Folklore of Orkney and Shetland, The
5 1/2" x 8 1/2" • 215 pages
ISBN 9781780270081 • paperback • $16.95 •
The Folklore of Orkney and Shetland is the standard account of what to this day is one of the richest repositories of lore and custom in Britain. The two island groups of Orkney and Shetland have much in common. In each the grey stone houses and treeless landscapes are scoured in winter by stinging gales, and in summer lie under the endless days of the "simmer din." Originally Norwegian, they have been part of Scotland for five hundred years, but their many and varied legends, folk tales and customs are still saturated with Norse influences. While this book tells tales and discusses beliefs that are known throughout the northern isles, it also outlines those elements which are unique to each island group. Ernest Marwick not only recounts countless tales which have been transmitted aurally and by writing, but also places these tales within geographical and historical contexts, thus enabling a deeper appreciation of this wonderful material. A bibliography is also included, together with an index of tale types and motifs.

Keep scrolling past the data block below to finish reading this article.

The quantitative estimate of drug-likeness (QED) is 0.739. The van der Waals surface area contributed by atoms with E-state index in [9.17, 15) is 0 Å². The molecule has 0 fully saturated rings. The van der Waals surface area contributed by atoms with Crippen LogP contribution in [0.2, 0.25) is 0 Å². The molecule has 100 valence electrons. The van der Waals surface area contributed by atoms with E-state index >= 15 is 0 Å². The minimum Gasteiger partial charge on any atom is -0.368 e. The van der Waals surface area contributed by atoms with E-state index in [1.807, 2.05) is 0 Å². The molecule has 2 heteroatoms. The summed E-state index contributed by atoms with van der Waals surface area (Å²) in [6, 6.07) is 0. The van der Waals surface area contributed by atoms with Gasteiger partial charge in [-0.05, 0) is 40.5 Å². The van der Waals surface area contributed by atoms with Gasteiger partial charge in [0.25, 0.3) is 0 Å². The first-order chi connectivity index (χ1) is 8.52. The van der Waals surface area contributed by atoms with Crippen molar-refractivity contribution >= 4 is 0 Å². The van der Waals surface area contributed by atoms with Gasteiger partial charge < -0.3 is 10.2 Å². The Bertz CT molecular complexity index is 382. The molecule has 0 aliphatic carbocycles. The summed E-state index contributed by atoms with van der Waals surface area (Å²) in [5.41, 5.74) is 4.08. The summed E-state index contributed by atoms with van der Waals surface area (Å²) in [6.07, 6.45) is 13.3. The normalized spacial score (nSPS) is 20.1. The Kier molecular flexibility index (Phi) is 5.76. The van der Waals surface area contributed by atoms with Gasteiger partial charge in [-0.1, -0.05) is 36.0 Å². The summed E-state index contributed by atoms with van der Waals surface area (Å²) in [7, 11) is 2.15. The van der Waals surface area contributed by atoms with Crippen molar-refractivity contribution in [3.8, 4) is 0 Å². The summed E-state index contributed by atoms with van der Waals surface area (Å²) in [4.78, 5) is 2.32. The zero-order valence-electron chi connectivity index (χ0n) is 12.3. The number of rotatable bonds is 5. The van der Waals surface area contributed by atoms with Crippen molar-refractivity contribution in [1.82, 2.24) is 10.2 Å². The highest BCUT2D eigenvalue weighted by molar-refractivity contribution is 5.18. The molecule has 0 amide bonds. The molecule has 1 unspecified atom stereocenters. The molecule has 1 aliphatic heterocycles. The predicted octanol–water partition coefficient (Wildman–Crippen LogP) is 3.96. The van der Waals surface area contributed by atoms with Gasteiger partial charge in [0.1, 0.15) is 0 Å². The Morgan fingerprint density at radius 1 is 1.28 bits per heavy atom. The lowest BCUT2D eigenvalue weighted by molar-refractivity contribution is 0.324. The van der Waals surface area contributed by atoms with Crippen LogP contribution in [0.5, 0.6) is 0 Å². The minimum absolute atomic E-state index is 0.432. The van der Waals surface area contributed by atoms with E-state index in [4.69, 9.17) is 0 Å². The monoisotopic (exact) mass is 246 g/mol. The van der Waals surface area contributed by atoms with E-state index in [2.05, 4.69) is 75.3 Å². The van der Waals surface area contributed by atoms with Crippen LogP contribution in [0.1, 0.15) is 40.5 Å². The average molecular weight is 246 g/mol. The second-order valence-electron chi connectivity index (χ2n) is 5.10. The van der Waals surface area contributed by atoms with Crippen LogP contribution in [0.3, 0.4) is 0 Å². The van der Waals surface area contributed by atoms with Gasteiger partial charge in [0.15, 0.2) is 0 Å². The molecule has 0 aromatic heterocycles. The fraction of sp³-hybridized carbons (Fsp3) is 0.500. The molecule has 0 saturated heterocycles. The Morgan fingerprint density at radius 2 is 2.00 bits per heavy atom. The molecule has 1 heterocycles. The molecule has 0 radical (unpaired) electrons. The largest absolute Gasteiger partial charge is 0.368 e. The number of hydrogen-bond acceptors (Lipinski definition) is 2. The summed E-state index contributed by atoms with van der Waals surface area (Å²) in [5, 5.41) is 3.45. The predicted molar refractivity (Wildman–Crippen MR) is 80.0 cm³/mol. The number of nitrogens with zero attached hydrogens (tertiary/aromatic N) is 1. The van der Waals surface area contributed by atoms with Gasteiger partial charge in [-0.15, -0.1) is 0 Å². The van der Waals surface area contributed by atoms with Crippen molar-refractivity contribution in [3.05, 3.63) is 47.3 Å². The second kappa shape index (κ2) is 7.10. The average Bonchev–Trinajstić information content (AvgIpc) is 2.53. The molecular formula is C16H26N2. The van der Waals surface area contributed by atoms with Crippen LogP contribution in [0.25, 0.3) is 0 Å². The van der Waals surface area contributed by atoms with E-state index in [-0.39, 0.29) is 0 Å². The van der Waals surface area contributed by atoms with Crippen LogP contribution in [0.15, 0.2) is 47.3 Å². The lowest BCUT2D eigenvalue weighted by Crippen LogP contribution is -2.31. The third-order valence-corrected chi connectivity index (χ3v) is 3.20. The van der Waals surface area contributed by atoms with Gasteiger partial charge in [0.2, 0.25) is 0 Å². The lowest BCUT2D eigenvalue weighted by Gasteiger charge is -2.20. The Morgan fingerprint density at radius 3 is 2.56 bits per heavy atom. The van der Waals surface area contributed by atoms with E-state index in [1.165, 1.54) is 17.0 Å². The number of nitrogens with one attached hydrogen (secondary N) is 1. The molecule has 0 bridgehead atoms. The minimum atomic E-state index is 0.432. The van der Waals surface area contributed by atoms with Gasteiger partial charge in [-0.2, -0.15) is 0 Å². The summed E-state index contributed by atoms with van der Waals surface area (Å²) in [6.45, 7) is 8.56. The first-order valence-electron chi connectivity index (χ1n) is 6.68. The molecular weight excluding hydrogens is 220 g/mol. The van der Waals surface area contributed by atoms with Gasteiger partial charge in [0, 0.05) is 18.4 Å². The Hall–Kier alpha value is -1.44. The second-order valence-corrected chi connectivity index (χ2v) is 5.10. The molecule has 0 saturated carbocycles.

Ernest Marwick was born 1915 in Evie, Orkney. His only formal education was at Evie School which he attended until he was 10, after that he was self-educated. He started off working on the family farm, but went on to become a distinguished scholar specialising in folklore, local history, and poetry. Additionally, he went into broadcasting and writing and editing. In 1960 he founded the first local radio programme Town and Country with the BBC. He was a regular presenter and interviewer for the programme and he went on to do over 800 broadcasts for the BBC. The Folklore of Orkney and Shetland was published in 1975 and he then went on to collect and assemble The History of the Orkney People in the Nineteenth Century. He died in 1977.
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